SEC Eases Limits and Rules on Private Offerings

On November 2, 2020, the Securities and Exchange Commission adopted rule amendments intended to increase opportunities for private companies to raise capital, including by setting higher limits on certain private offerings.  The SEC also simplified certain rules governing private offerings relating to investor communications and otherwise expanding investment opportunities.  In addition to expanding access to capital for private issuers, the intent of these amendments is to make it simpler for issuers to comply with increasingly complex SEC rules, including by eliminating excessive paperwork and legal costs. The summary below outlines these amendments, most of which will become effective 60 days following publication in the Federal Register.

I.  Increase in Annual Limits on Certain Private Offerings

The SEC increased the annual limit on Tier 2 Regulation A offerings from $50 million to $75 million.  The annual limit of $20 million for Tier 1 Regulation A offerings remains unchanged. Additionally, the SEC increased the annual limits on crowdfunding campaigns from $1.07 million to $5 million and on Rule 504 offerings from $5 million to $10 million.

II.  Other Amendments to Rules Governing Private Offerings

The amendments allow companies to engage in more “testing the waters” communications with investors in crowdfunding offerings to more accurately measure potential investor interest in such offerings. Permitting issuers to engage in these communications allows them to consult with investors to evaluate demand prior to offering to sell any securities, which is already allowed with Reg A+ offerings. In addition, the amendments permit companies to make investor pitches during “demo days” without violating securities laws prohibitions on general solicitation.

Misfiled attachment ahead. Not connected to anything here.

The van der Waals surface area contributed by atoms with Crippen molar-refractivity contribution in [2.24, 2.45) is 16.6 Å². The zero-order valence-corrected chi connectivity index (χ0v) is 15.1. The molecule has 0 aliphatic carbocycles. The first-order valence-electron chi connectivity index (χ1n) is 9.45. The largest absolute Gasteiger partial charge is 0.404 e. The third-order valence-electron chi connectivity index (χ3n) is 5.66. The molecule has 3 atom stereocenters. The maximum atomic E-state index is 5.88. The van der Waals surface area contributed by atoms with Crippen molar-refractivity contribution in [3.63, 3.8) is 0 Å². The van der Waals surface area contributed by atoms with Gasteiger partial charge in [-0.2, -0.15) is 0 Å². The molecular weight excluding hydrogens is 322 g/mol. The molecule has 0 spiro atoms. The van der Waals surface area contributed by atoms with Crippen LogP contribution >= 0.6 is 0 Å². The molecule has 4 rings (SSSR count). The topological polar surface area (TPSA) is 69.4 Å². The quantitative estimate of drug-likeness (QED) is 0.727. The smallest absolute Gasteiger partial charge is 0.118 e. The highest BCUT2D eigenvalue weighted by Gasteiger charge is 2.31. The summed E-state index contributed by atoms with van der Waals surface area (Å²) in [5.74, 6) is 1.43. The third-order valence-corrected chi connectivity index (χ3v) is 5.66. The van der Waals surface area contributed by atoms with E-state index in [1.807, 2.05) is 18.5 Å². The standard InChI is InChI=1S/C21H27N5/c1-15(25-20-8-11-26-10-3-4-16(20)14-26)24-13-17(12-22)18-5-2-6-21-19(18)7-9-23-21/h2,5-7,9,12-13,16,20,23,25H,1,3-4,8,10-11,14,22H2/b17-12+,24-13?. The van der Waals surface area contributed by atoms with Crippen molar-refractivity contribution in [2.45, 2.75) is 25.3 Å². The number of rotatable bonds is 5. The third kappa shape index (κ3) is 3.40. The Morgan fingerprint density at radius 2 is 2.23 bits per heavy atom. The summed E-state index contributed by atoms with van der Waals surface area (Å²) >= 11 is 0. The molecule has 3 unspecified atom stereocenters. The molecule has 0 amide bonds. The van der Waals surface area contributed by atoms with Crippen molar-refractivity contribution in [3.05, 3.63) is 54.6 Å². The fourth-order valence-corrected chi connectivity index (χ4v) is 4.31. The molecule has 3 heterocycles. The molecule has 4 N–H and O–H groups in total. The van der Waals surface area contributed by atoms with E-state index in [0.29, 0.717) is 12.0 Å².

The amendments eliminated funding limits on accredited investors when contributing to crowdfunding campaigns. These investors are not subject to limits with respect to other private placements. However, as noted above, the offering limit of the crowdfunding campaign within any 12-month period may not exceed $5 million.

Finally, issuers will not be deemed to be in violation of the SEC’s “integration” rules, which are intended to prevent issuers from avoiding registration requirements by conducting large private offerings within a short period of time, provided the issuer waits 30 days between offerings and has a reasonable belief that the issuer did not solicit each investor through general solicitation or otherwise established a substantive relationship with the investor prior to the commencement of the offering. Currently, issuers are required to wait six months between offerings to avoid violating integration rules.

For more information on the matters discussed in this advisory, please contact Mark Reuter, Jim Kennedy, Allie Westfall, Chris Brinkman or Brett Niehauser. To ensure that you are current on recent activities, subscribe to our Corporate & Securities Blog by entering your email address in the sidebar.

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